Allbirds is a footwear company selling things like socks and shoes. Since they have a wide variety of products, they also have a wide variety of different levels of recycling and sustainability, but the overall goal of the company is net zero. They focus on everything from carbon neutrality to regenerative agriculture to using renewable materials and recycled materials. You can read a deep dive into their approach here.
While they aren’t necessarily 100% recycled, anything that’s not purely recycled is regenerative and replaced. Many of their products are 100% recycled, though, so they still fit the bill.
Rothy’s is a shoe and apparel company working with a combination of renewable and sustainable materials and, primarily, recycled plastics and ocean plastics. They harvest ocean plastic from within 30 miles of coastlines, along with recyclable bottles and other plastics from land. They’ve also created a world-leading manufacturing facility to produce their materials. Despite being located in China, this facility has received TRUE Platinum zero-waste certification. It’s all astonishingly net zero with a focus on circular production.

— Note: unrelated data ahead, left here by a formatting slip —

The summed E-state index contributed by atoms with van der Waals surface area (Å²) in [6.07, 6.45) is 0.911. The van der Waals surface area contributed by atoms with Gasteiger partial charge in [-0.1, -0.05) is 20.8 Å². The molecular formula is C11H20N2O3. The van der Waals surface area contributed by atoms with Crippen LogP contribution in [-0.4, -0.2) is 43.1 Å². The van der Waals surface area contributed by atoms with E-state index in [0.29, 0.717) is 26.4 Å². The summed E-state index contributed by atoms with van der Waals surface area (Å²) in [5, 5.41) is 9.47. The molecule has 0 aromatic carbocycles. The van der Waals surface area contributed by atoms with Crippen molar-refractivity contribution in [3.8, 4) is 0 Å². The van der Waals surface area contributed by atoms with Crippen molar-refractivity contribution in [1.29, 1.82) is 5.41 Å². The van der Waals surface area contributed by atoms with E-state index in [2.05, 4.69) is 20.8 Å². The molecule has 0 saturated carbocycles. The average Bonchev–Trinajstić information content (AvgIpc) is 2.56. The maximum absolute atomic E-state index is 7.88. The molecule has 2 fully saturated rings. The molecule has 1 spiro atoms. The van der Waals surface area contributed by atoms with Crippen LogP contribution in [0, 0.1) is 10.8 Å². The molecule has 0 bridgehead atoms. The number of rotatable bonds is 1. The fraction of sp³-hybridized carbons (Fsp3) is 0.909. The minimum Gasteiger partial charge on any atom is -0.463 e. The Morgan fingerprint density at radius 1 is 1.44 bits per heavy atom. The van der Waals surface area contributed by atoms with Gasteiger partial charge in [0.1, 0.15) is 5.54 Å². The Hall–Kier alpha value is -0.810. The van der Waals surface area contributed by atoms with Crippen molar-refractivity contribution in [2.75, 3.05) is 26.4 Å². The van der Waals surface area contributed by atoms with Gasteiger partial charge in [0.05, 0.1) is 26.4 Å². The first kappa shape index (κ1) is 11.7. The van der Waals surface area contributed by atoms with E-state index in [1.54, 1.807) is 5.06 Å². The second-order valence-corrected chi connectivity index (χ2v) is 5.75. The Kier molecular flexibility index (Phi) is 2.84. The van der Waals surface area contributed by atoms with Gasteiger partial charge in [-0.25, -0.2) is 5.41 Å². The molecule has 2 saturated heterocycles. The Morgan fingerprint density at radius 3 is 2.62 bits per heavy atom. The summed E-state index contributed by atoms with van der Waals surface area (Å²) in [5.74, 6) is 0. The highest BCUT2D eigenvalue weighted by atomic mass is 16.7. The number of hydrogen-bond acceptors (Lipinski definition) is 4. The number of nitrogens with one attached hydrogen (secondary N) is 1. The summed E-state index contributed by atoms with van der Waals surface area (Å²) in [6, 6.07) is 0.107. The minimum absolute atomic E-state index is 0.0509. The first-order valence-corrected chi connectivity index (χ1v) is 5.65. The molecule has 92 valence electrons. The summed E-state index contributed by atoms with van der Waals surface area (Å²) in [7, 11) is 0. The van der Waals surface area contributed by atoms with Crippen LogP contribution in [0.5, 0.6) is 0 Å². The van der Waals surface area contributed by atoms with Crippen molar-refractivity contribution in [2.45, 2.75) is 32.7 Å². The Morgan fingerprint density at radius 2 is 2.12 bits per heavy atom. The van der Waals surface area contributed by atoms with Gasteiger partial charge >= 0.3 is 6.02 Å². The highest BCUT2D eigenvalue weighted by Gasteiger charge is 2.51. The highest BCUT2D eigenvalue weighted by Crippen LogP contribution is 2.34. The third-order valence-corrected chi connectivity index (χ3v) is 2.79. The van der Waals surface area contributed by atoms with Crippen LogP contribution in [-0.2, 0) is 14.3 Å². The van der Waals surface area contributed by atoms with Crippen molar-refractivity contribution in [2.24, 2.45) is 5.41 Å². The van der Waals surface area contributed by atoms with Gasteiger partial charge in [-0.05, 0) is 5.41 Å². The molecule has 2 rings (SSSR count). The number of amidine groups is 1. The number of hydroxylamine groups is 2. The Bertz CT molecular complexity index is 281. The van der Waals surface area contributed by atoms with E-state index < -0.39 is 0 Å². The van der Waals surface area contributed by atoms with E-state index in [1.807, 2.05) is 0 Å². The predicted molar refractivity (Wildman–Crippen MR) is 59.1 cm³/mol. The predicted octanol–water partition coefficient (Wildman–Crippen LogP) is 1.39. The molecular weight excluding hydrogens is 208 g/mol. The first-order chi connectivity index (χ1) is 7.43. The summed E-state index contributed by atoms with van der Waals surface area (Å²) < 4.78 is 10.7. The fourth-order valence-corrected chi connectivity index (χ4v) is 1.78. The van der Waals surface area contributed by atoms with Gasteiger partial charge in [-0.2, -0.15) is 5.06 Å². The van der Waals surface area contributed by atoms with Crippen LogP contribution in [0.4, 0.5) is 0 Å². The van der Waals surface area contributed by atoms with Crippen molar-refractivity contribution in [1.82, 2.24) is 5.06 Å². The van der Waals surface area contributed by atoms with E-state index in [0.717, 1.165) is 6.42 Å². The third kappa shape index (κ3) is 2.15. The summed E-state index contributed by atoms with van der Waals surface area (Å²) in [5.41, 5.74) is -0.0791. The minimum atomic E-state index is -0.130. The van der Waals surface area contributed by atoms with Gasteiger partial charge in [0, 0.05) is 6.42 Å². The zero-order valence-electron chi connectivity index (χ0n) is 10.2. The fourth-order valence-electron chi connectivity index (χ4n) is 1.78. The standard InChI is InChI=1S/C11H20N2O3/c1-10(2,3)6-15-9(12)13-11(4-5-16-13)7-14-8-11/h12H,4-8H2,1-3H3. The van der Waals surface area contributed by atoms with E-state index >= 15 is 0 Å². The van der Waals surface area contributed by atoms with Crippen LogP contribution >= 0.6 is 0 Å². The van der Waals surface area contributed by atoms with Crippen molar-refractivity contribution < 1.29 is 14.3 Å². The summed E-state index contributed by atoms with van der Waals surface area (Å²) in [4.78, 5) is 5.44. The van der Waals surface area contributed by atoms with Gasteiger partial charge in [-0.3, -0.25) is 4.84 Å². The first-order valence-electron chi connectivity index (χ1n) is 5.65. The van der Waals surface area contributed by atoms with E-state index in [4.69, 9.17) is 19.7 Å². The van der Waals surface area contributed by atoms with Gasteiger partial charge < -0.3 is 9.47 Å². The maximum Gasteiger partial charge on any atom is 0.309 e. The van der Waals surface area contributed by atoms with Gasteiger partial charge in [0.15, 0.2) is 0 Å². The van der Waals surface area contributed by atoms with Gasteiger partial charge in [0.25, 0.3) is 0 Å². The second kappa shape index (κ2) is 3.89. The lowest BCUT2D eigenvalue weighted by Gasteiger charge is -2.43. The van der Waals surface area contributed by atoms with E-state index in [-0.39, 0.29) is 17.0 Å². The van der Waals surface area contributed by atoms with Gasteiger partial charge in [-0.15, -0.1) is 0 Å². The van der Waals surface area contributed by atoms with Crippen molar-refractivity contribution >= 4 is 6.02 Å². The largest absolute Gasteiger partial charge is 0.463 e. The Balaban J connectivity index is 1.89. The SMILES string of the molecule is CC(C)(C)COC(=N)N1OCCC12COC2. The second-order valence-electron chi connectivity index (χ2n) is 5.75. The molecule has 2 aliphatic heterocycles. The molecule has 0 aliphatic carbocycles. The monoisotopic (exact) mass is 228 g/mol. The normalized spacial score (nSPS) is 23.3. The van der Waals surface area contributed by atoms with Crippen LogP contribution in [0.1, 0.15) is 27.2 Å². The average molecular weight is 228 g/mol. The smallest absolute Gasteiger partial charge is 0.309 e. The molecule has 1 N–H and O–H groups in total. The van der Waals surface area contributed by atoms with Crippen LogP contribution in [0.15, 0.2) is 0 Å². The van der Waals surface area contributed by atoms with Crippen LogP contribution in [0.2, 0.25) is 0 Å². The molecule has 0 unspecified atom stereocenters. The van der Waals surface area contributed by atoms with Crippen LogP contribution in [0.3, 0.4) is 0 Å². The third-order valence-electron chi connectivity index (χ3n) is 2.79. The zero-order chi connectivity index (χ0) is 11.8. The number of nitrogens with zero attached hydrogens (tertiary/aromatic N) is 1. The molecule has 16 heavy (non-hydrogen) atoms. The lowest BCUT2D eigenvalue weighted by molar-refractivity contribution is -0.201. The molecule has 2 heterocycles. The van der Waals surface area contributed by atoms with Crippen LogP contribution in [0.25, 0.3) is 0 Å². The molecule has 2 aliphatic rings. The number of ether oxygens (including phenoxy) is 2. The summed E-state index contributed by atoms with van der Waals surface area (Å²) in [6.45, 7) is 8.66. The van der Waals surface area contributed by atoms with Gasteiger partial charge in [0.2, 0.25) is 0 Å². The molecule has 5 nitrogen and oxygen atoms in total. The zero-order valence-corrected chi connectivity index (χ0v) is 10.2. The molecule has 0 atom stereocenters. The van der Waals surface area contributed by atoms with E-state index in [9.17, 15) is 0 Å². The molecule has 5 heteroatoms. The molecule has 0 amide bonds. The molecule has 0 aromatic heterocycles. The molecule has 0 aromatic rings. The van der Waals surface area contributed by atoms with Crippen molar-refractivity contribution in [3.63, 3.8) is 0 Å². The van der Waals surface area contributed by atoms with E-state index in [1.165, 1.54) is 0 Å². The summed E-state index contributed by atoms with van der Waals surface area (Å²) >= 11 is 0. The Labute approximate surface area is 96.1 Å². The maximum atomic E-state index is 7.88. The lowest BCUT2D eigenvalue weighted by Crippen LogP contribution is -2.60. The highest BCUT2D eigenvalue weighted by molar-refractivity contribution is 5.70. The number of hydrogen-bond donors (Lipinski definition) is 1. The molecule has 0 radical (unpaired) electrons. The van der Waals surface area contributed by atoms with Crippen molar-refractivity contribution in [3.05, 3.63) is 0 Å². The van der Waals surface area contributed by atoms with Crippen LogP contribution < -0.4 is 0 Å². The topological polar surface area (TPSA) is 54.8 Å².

Seeing a trend? If you’re wondering why apparel companies are prime targets for using recycled materials, it’s mostly because of how plastic recycling works. One of the easiest – and in some cases, only – things you can do with recycled plastics (without those plastics just being shredded and ending up in the water as microplastics) is turn them into threads and yarns, which makes fabrics.
7: Karun World
Karun World is a company that started as an eyewear company using recycled materials. Since their founding, they’ve won awards for being the most sustainable eyewear brand. They’re a certified B Corp, and they’re a certified carbon-neutral company. They’re looking to expand beyond eyewear as well but haven’t quite reached that point yet.
Their process starts in Chile, where they pay locals to comb the beaches and landscapes for discarded refuse they can use, ranging from ropes and metals to plastics. They recycle the materials both themselves and using partners like Aquafil, which they then use along with a few added materials (sustainable, like wood) to make their sunglasses.
As an added bonus, they encourage anyone who has a pair of their sunglasses to send them back to be recycled when they reach the end of their life and give anyone who does 25% off their next order.